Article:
At Kindermusik, we love the quote by Emilie Buchwald: “children are made readers on the laps of their parents.” Reading picture books together with adults helps children internalize some skills that are crucial in the development of true literacy.
Fosters reading enjoyment
Provides predictability through repetition
Introduces new vocabulary
Expands understanding of story structures
Promotes critical t hinking
Encourages language play and creative expression
Each week in class when we read Shiny Dinah or another favorite story, your child receives all these key early literacy benefits. Plus, children develop music literacy through the rhythm and movement elements of Kindermusik stories.
Everyday connection: Act on it! Read your child’s favorite book together and then pretend to be the characters in the book. Is it Shiny Dinah? Be the train or a passenger. Where are you going today and what will you see and hear along the way?
Think about the last time you tried doing something for the first time. Maybe it was using your new smart phone, going for the perfect cloth diaper fold, or even figuring out how to feed your baby while checking Facebook at the same time. (Hey, we all need some outside connections!) After lots of repetition, you’ll probably master the fine art of that new thing, or at least fumble a little less. For your child, few things build her brain and open opportuniites for learning more than consistent repetition of healthy activities and experiences. Every new activity in which she participates makes a new neural pathway in her brain. Each time that experience is repeated, the neural pathway is strengthened. That’s why in Kindermusik class we deliberately repeat activities from week to week and give you the tools to repeat them at home, too. Everyday connection: Practice makes perfect learning. Listen to the music from class and do the activities together at home. Repeat. Listen to the music from class and do the activities together at home. Repeat. (Learning is that easy … and fun!)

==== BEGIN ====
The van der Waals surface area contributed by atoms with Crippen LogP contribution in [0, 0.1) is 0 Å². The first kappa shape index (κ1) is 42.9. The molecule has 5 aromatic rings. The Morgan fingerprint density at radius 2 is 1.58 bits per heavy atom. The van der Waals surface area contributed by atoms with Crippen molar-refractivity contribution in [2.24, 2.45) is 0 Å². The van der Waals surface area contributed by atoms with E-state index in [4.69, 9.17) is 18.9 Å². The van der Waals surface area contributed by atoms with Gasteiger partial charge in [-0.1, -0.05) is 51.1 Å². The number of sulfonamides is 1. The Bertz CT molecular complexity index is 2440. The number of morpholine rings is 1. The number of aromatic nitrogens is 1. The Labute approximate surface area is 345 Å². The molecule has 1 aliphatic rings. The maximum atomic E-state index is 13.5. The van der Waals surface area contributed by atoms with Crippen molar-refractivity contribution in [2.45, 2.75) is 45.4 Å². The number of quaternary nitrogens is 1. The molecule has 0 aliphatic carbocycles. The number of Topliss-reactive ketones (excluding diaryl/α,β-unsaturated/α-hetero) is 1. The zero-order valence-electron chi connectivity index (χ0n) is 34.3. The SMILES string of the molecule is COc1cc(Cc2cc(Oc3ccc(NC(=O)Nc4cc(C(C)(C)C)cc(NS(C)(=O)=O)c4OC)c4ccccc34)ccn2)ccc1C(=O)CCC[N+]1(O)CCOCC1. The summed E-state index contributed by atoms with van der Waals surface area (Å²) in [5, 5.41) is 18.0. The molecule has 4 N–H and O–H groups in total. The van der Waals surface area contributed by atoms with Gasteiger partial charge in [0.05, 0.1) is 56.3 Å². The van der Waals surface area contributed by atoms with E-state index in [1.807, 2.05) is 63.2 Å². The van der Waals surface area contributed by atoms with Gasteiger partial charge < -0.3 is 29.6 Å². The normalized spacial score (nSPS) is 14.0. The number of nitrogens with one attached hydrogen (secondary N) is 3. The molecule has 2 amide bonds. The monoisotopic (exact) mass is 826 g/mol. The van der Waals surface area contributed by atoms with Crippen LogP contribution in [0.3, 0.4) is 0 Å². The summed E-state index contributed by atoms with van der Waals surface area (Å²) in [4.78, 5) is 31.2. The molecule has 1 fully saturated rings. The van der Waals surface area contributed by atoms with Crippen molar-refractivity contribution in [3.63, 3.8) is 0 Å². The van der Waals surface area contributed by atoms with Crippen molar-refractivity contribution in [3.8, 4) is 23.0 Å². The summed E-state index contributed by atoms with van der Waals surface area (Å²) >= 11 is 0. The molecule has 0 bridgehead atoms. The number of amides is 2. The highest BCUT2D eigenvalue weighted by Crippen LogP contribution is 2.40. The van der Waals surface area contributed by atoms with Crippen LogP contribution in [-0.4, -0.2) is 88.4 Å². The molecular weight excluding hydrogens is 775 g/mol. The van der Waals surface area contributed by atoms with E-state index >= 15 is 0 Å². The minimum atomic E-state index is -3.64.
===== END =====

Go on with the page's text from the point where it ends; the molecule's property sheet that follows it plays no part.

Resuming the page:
Do you remember the first time you said hello to your baby? Perhaps you saw a shadowy, profile on a sonogram or maybe someone put a swaddled bundle in your arms when you first
whispered, “Hello, little one.” Somehow saying hello for the first time made your baby more than just a plus sign on a test. In that moment, your emotional connection became even stronger.